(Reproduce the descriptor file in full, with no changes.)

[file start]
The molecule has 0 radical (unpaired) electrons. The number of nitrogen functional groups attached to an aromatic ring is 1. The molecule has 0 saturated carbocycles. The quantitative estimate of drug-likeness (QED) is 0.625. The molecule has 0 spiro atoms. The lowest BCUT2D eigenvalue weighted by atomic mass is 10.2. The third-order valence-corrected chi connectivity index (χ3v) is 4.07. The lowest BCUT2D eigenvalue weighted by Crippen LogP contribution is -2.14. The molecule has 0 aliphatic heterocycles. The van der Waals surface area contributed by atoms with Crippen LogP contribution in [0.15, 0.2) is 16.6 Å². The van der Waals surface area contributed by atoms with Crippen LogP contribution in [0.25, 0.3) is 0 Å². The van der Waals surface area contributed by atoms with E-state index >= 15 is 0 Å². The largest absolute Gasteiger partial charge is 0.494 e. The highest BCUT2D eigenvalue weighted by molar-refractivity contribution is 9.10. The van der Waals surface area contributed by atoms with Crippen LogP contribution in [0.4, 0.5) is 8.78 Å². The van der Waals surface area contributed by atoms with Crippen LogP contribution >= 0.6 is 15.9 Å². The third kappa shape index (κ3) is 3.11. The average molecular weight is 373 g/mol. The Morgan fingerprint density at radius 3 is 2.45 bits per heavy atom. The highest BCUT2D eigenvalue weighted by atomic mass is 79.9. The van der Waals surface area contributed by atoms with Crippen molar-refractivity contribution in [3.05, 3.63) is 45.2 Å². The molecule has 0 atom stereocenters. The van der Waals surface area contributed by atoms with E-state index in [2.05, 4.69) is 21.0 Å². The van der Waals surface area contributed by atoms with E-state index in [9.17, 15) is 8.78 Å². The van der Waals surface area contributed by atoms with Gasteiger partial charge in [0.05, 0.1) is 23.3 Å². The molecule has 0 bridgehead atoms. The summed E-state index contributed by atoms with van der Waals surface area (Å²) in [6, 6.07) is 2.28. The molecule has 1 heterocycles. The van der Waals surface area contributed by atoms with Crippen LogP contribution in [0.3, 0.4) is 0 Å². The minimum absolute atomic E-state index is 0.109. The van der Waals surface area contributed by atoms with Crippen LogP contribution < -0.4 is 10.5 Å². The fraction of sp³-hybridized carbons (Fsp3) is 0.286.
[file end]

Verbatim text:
The molecule has 0 radical (unpaired) electrons. The number of nitrogen functional groups attached to an aromatic ring is 1. The molecule has 0 saturated carbocycles. The quantitative estimate of drug-likeness (QED) is 0.625. The molecule has 0 spiro atoms. The lowest BCUT2D eigenvalue weighted by atomic mass is 10.2. The third-order valence-corrected chi connectivity index (χ3v) is 4.07. The lowest BCUT2D eigenvalue weighted by Crippen LogP contribution is -2.14. The molecule has 0 aliphatic heterocycles. The van der Waals surface area contributed by atoms with Crippen LogP contribution in [0.15, 0.2) is 16.6 Å². The van der Waals surface area contributed by atoms with Crippen LogP contribution in [0.25, 0.3) is 0 Å². The van der Waals surface area contributed by atoms with E-state index >= 15 is 0 Å². The largest absolute Gasteiger partial charge is 0.494 e. The highest BCUT2D eigenvalue weighted by molar-refractivity contribution is 9.10. The van der Waals surface area contributed by atoms with Crippen LogP contribution in [0.4, 0.5) is 8.78 Å². The van der Waals surface area contributed by atoms with Crippen LogP contribution >= 0.6 is 15.9 Å². The third kappa shape index (κ3) is 3.11. The average molecular weight is 373 g/mol. The Morgan fingerprint density at radius 3 is 2.45 bits per heavy atom. The highest BCUT2D eigenvalue weighted by atomic mass is 79.9. The van der Waals surface area contributed by atoms with Crippen molar-refractivity contribution in [3.05, 3.63) is 45.2 Å². The molecule has 0 atom stereocenters. The van der Waals surface area contributed by atoms with E-state index in [2.05, 4.69) is 21.0 Å². The van der Waals surface area contributed by atoms with E-state index in [9.17, 15) is 8.78 Å². The van der Waals surface area contributed by atoms with Gasteiger partial charge in [0.05, 0.1) is 23.3 Å². The molecule has 0 bridgehead atoms. The summed E-state index contributed by atoms with van der Waals surface area (Å²) in [6, 6.07) is 2.28. The molecule has 1 heterocycles. The van der Waals surface area contributed by atoms with Crippen LogP contribution in [0.3, 0.4) is 0 Å². The minimum absolute atomic E-state index is 0.109. The van der Waals surface area contributed by atoms with Crippen LogP contribution < -0.4 is 10.5 Å². The fraction of sp³-hybridized carbons (Fsp3) is 0.286.